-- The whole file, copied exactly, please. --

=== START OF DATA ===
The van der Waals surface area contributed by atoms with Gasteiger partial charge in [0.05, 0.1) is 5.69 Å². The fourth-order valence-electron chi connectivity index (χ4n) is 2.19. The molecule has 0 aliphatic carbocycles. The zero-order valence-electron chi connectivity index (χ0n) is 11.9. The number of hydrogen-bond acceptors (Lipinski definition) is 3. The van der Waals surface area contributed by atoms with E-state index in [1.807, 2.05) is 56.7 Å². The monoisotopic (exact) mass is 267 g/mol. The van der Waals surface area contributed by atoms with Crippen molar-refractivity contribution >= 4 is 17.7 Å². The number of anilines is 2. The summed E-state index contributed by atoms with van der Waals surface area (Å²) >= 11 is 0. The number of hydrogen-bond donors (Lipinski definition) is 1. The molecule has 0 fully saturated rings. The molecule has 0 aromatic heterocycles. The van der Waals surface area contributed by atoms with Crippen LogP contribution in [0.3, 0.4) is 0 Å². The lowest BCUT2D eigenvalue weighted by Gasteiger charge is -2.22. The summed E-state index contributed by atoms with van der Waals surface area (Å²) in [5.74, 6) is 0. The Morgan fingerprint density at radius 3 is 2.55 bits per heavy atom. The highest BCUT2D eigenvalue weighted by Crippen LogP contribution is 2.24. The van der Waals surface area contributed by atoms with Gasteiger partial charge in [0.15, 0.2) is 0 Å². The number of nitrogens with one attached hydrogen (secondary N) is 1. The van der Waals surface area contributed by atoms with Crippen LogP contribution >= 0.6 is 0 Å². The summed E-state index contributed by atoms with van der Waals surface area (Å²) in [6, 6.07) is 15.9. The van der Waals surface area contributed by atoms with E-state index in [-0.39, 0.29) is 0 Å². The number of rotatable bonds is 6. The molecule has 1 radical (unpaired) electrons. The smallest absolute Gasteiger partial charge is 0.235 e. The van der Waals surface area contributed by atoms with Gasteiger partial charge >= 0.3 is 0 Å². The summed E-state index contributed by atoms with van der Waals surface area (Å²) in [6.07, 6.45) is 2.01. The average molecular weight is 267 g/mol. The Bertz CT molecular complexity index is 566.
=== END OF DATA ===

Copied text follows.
The van der Waals surface area contributed by atoms with Gasteiger partial charge in [0.05, 0.1) is 5.69 Å². The fourth-order valence-electron chi connectivity index (χ4n) is 2.19. The molecule has 0 aliphatic carbocycles. The zero-order valence-electron chi connectivity index (χ0n) is 11.9. The number of hydrogen-bond acceptors (Lipinski definition) is 3. The van der Waals surface area contributed by atoms with E-state index in [1.807, 2.05) is 56.7 Å². The monoisotopic (exact) mass is 267 g/mol. The van der Waals surface area contributed by atoms with Crippen molar-refractivity contribution >= 4 is 17.7 Å². The number of anilines is 2. The summed E-state index contributed by atoms with van der Waals surface area (Å²) >= 11 is 0. The number of hydrogen-bond donors (Lipinski definition) is 1. The molecule has 0 fully saturated rings. The molecule has 0 aromatic heterocycles. The van der Waals surface area contributed by atoms with Crippen LogP contribution in [0.3, 0.4) is 0 Å². The lowest BCUT2D eigenvalue weighted by Gasteiger charge is -2.22. The summed E-state index contributed by atoms with van der Waals surface area (Å²) in [5.74, 6) is 0. The Morgan fingerprint density at radius 3 is 2.55 bits per heavy atom. The highest BCUT2D eigenvalue weighted by Crippen LogP contribution is 2.24. The van der Waals surface area contributed by atoms with Gasteiger partial charge in [0.15, 0.2) is 0 Å². The number of nitrogens with one attached hydrogen (secondary N) is 1. The van der Waals surface area contributed by atoms with Crippen LogP contribution >= 0.6 is 0 Å². The summed E-state index contributed by atoms with van der Waals surface area (Å²) in [6, 6.07) is 15.9. The van der Waals surface area contributed by atoms with E-state index in [-0.39, 0.29) is 0 Å². The number of rotatable bonds is 6. The molecule has 1 radical (unpaired) electrons. The smallest absolute Gasteiger partial charge is 0.235 e. The van der Waals surface area contributed by atoms with Gasteiger partial charge >= 0.3 is 0 Å². The summed E-state index contributed by atoms with van der Waals surface area (Å²) in [6.07, 6.45) is 2.01. The average molecular weight is 267 g/mol. The Bertz CT molecular complexity index is 566.